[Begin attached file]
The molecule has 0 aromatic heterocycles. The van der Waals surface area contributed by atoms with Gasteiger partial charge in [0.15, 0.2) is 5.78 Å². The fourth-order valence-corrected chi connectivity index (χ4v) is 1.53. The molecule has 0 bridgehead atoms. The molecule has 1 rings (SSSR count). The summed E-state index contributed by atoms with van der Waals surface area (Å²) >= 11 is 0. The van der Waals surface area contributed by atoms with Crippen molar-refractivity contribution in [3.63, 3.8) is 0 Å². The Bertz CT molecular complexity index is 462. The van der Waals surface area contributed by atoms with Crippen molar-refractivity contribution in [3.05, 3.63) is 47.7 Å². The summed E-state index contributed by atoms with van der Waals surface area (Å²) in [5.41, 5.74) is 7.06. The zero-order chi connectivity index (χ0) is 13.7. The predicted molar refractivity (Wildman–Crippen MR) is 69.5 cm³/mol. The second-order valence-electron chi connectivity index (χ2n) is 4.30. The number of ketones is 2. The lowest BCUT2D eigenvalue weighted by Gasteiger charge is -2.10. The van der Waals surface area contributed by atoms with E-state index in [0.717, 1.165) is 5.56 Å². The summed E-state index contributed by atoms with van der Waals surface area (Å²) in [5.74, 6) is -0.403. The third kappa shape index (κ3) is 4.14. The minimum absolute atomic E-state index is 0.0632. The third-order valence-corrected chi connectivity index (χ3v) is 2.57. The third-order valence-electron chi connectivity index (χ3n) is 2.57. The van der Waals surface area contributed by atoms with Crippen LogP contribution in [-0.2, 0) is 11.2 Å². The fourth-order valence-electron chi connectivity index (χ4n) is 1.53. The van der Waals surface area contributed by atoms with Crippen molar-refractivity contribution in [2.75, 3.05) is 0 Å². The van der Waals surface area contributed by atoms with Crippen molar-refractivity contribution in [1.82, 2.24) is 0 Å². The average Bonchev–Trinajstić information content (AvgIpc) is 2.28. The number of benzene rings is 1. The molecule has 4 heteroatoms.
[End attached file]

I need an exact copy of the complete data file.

The molecule has 0 aromatic heterocycles. The van der Waals surface area contributed by atoms with Gasteiger partial charge in [0.15, 0.2) is 5.78 Å². The fourth-order valence-corrected chi connectivity index (χ4v) is 1.53. The molecule has 0 bridgehead atoms. The molecule has 1 rings (SSSR count). The summed E-state index contributed by atoms with van der Waals surface area (Å²) >= 11 is 0. The van der Waals surface area contributed by atoms with Crippen molar-refractivity contribution in [3.63, 3.8) is 0 Å². The Bertz CT molecular complexity index is 462. The van der Waals surface area contributed by atoms with Crippen molar-refractivity contribution in [3.05, 3.63) is 47.7 Å². The summed E-state index contributed by atoms with van der Waals surface area (Å²) in [5.41, 5.74) is 7.06. The zero-order chi connectivity index (χ0) is 13.7. The predicted molar refractivity (Wildman–Crippen MR) is 69.5 cm³/mol. The second-order valence-electron chi connectivity index (χ2n) is 4.30. The number of ketones is 2. The lowest BCUT2D eigenvalue weighted by Gasteiger charge is -2.10. The van der Waals surface area contributed by atoms with E-state index in [0.717, 1.165) is 5.56 Å². The summed E-state index contributed by atoms with van der Waals surface area (Å²) in [5.74, 6) is -0.403. The third kappa shape index (κ3) is 4.14. The minimum absolute atomic E-state index is 0.0632. The third-order valence-corrected chi connectivity index (χ3v) is 2.57. The third-order valence-electron chi connectivity index (χ3n) is 2.57. The van der Waals surface area contributed by atoms with Crippen LogP contribution in [-0.2, 0) is 11.2 Å². The fourth-order valence-electron chi connectivity index (χ4n) is 1.53. The van der Waals surface area contributed by atoms with Crippen molar-refractivity contribution in [2.75, 3.05) is 0 Å². The van der Waals surface area contributed by atoms with Crippen molar-refractivity contribution in [1.82, 2.24) is 0 Å². The average Bonchev–Trinajstić information content (AvgIpc) is 2.28. The number of benzene rings is 1. The molecule has 4 heteroatoms.